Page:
This chronic skin disease can affect overall health, dermatologist says
FRIDAY, July 29, 2016 (HealthDay News) -- Treating the skin disease psoriasis might reduce your risk for other health problems as well, a dermatology expert says.
About 7.5 million people in the United States have the chronic skin disease. The inflammatory effects of psoriasis can affect the entire body, said Dr. Jashin Wu, director of dermatology research at Kaiser Permanente Los Angeles Medical Center.
"People with psoriasis, particularly those with more severe disease, have an increased risk for a variety of other health problems, including obesity, diabetes, high blood pressure, high cholesterol, stroke and heart attack," he said in an American Academy of Dermatology news release.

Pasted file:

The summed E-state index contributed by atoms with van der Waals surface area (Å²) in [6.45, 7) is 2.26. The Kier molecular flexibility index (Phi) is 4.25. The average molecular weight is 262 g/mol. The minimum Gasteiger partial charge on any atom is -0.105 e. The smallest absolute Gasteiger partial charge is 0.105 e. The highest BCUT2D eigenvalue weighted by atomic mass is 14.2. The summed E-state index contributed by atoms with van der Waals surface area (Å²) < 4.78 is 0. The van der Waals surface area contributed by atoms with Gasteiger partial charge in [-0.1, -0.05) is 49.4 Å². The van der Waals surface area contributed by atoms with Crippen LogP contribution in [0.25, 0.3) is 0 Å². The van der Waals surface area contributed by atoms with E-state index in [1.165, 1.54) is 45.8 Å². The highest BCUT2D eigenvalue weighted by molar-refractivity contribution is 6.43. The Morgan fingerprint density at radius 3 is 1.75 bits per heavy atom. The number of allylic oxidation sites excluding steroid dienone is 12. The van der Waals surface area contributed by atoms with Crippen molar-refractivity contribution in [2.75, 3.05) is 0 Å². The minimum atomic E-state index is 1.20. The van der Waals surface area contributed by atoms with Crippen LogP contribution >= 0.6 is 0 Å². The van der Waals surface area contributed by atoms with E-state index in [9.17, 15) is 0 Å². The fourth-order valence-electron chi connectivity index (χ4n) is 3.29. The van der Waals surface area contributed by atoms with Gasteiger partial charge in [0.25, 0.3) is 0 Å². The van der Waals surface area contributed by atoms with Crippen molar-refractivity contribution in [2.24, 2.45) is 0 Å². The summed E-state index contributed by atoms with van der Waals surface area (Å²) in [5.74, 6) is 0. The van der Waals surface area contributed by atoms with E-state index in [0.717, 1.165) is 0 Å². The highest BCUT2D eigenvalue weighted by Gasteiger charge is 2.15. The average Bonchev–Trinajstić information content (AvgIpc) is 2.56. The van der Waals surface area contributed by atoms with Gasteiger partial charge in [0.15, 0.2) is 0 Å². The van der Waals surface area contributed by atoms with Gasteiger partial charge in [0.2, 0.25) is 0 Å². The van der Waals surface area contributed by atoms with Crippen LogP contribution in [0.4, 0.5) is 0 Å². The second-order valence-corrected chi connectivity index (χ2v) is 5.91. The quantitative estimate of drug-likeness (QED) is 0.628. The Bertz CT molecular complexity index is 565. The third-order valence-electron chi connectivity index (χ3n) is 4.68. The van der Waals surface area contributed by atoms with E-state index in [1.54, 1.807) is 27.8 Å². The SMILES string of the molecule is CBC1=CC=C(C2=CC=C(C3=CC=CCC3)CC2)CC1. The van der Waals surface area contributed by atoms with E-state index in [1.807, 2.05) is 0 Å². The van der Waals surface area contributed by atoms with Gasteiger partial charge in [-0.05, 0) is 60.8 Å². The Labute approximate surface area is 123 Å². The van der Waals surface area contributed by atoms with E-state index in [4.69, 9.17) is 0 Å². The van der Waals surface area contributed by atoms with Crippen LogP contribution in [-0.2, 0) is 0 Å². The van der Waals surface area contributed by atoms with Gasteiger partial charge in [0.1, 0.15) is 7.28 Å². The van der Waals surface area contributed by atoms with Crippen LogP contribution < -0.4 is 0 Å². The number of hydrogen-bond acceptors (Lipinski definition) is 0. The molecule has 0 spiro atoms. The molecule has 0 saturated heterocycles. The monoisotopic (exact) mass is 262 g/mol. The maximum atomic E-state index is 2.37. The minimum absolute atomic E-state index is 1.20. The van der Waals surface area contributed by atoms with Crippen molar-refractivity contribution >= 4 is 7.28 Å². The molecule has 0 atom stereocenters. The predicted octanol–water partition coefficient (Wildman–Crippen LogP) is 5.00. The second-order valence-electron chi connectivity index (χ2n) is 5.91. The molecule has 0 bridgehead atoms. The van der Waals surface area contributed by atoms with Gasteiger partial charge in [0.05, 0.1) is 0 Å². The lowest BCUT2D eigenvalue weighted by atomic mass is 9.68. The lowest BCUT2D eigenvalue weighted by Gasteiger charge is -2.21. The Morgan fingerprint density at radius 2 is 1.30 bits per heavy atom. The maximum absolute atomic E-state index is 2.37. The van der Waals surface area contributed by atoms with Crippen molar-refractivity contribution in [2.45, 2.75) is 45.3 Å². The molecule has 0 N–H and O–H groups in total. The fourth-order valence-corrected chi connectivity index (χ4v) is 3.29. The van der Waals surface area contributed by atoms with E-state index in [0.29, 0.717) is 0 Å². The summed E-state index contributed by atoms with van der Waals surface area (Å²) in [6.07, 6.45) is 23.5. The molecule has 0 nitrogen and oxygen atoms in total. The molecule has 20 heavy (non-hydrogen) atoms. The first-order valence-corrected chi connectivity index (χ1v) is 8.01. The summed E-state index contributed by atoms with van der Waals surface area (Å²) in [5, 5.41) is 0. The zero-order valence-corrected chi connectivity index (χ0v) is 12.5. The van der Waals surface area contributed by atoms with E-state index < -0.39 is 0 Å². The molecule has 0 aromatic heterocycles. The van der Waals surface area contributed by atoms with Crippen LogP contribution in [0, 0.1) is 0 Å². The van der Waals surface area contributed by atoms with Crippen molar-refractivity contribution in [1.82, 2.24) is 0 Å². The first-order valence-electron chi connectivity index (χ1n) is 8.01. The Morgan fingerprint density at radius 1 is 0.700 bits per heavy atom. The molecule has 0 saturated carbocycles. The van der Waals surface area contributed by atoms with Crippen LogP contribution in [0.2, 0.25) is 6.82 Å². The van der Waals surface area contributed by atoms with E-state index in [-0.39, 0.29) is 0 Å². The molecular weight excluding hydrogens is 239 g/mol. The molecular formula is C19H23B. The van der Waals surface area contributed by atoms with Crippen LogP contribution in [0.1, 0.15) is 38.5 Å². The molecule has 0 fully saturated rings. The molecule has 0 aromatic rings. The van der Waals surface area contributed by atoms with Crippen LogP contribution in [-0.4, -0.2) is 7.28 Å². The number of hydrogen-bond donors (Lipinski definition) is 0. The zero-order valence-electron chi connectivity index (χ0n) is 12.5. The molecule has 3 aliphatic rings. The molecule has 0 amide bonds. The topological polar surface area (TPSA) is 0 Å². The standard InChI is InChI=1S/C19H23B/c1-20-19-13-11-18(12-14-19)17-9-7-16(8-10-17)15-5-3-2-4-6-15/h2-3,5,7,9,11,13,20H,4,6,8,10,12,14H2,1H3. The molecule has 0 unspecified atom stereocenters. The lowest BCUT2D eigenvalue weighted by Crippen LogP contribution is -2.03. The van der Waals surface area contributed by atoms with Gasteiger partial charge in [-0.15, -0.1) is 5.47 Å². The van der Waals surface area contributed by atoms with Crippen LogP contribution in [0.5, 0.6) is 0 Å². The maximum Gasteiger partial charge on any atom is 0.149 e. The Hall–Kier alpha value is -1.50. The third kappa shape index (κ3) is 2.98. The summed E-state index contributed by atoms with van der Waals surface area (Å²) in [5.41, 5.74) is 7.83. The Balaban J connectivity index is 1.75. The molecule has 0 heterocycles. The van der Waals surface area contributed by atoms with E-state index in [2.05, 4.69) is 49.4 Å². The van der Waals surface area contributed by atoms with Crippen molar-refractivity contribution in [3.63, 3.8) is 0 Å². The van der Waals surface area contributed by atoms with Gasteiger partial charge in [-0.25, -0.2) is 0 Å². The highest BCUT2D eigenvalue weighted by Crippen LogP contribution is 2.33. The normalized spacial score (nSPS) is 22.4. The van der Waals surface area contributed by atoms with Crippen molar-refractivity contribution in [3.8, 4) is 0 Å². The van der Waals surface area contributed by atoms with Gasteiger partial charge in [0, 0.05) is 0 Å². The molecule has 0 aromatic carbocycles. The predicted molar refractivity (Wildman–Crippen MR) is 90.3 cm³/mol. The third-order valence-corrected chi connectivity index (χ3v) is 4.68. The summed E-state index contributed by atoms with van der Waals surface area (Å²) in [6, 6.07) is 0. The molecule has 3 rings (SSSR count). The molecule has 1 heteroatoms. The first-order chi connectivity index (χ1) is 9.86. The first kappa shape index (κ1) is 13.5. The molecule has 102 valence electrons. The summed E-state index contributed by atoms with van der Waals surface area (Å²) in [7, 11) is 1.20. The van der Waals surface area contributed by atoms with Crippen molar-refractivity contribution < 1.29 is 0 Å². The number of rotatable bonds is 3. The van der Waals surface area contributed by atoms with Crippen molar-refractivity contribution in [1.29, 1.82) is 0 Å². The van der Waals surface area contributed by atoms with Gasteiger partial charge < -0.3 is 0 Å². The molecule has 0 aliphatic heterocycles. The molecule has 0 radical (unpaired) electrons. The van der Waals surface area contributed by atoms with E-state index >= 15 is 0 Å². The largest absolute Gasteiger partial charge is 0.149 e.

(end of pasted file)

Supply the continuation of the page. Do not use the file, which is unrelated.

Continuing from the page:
Psoriasis is characterized by red, raised patches of skin, or plaques, covered with silvery-white scales. It's also marked by itching, burning or soreness of the skin. It is not contagious.
"Psoriasis patients, even those with mild disease, need to be aware of how this condition affects their overall health," Wu added.
Treating skin inflammation in psoriasis patients may also lower inflammation in other areas of the body and reduce heart disease risk, he said.
All psoriasis patients should seek treatment for their skin disease, maintain a healthy weight and talk to their doctor about being screened for heart problems, Wu said.
"Managing your psoriasis is not just about improving your skin -- it's about caring for your entire well-being," he added.
The American Academy of Family Physicians has more on psoriasis.